the mother is absolutely disqualified, it is still a question if artificial lactation, in the hands of a competent nurse, might not be preferable to wetnursing. But admitting that the wet-nurse must be obtained, the physician is still the adviser, and has it in his power to make the selection. And here occurs an important duty, which is almost invariably overlooked; if the wet-nurse has a child of her own, it is liable to be put aside without a care, or even thought, on the part of the employer. The physician should remember that, in providing a nurse for his patient, he is not less responsible for the life of the helpless human being which is set aside, and should insist that it be properly provided for. It is a most unjustifiable and inhuman act to condemn an infant to leave its mother and run the risks of bottle feeding for the sake of saving the life of another. No conscientious medical attendant could be a silent partner to such a crime. We have done little more than open this subject, but if we have succeeded in impressing upon even a single physician the importance of discharging a duty long neglected, our purpose has been accomplished.




BOUT twenty years ago the Faculty of a Medical College, in an interior town, was surprised by the receipt of a letter from a lady making application for admission as a medical student. The application was accompanied by testimonials of moral character, and proficiency in her studies, from a medical man of high standing. In their extremity the faculty determined to leave the question of her admission to the class, with the avowal that if one member dissented, the application of the lady student should be refused. A class meeting was held, and influenced by the novelty of the request, a unanimous approval was unhesitatingly given. Several days after, one of the professors, on entering the classroom, was accompanied by a short, thick-set young lady, with features expressive of decision, resolution, and energy, who took her seat upon the first tier, and without embarrassment began taking notes of the lecture. Time wore on, and though the first effects of the presence of the lady upon the class gradually passed away, still there was no time that her appearance a few minutes preceding the lecturer would not instantly hush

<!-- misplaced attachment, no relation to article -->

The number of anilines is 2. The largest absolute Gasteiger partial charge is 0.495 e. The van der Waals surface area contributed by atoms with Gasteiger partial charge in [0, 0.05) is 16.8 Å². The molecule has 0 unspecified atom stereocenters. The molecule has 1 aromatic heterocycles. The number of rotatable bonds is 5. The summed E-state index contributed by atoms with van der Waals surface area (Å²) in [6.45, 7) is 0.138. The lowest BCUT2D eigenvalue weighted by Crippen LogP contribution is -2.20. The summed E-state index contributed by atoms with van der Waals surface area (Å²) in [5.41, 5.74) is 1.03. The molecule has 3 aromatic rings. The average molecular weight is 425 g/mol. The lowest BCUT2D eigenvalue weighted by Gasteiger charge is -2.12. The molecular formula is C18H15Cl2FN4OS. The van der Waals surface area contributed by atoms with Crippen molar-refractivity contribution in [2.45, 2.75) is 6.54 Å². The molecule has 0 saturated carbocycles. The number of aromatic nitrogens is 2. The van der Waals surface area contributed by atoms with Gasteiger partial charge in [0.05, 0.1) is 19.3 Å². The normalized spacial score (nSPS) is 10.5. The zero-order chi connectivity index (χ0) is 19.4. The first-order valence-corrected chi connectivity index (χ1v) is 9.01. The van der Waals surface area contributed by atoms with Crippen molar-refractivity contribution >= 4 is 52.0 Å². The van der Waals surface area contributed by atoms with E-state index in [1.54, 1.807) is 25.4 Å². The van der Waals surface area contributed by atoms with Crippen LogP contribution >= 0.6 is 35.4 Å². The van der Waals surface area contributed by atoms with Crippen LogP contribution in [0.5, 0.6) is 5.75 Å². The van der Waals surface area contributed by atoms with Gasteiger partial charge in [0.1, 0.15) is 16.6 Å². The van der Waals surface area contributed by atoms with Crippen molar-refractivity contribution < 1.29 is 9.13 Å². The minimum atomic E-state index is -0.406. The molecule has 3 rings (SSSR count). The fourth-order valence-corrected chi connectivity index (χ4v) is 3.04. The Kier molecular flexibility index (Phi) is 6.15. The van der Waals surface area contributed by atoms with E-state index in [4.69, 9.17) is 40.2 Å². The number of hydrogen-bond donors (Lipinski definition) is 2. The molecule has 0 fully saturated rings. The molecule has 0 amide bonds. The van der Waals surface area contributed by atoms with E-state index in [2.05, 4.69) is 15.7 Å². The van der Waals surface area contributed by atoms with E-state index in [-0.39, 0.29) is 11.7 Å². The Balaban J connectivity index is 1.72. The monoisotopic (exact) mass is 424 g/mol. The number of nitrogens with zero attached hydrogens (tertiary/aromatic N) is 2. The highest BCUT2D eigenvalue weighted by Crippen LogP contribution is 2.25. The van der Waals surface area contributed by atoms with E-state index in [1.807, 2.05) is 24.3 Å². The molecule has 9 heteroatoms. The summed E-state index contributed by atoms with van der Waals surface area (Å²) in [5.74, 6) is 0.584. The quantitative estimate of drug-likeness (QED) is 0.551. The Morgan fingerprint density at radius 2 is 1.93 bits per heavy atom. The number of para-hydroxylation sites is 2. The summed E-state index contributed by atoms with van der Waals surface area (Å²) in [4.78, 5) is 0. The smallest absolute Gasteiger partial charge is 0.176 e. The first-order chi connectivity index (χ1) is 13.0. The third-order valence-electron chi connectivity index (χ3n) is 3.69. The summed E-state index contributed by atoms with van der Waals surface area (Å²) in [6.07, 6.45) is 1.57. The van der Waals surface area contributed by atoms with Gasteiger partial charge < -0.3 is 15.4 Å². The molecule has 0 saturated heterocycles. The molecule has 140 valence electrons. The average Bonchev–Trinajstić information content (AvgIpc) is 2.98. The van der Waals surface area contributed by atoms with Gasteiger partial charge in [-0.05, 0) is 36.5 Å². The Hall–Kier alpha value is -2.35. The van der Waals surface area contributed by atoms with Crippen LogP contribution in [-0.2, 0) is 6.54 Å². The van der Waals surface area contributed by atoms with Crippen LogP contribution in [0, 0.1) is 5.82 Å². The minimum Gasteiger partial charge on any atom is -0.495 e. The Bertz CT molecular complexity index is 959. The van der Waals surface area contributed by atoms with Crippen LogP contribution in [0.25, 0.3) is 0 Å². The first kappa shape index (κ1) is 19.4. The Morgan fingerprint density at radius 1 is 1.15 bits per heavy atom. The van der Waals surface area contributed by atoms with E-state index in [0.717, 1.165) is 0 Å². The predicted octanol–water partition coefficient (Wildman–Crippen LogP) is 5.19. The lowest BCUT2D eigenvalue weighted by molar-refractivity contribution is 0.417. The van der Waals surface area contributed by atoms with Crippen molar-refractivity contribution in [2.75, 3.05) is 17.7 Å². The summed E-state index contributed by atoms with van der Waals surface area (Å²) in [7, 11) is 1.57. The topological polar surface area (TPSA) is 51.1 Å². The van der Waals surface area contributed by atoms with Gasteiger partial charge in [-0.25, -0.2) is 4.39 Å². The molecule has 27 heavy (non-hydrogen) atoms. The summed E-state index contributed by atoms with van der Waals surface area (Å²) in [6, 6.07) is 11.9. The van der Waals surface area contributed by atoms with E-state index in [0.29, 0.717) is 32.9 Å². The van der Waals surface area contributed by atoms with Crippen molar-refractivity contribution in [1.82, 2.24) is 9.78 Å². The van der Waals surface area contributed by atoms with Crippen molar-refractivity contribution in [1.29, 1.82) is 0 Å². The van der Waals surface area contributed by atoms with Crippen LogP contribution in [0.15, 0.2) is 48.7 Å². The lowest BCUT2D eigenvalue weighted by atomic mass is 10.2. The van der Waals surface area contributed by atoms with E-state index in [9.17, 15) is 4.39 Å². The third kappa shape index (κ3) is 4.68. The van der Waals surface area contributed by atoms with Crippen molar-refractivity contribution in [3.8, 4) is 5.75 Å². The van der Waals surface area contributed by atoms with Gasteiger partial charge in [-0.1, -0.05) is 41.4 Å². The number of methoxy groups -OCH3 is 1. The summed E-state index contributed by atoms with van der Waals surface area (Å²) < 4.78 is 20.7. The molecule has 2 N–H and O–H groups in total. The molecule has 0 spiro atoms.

to perfect silence the most noisy and uproarious gathering of medical students which we ever met. She attended the lectures with scrupulous punctuality, and in the public examinations by the professors proved herself as capable as the best qualified students in attendance. She was absent but once during the term, and the occasion of this delinquency reflected creditably upon her character, and gained for her the admiration of the class. At the close of a lecture on the anatomy of the organs of generation, the professor read a letter from the lady-student, who had been refused admittance, administering a stern rebuke for his refusal to allow her to be present at these lectures, expressing her determination to attend the complete course, and modestly offering to take the highest seat in the theatre, and remove her bonnet, if thereby he would feel less embarrassed. She completed her course, and graduated with honor. Subsequently she visited the hospitals of Europe, and everywhere won the respect of the medical men whose acquaintance she made. On her return to this country she commenced general practice, but failing of success she opened a private hospital, which is now in active operation, and is doing good service among our medical institutions. Since that period considerable progress has been made in the education of female physicians; we have chartered medical schools for females exclusively, and also for males and females, while public opin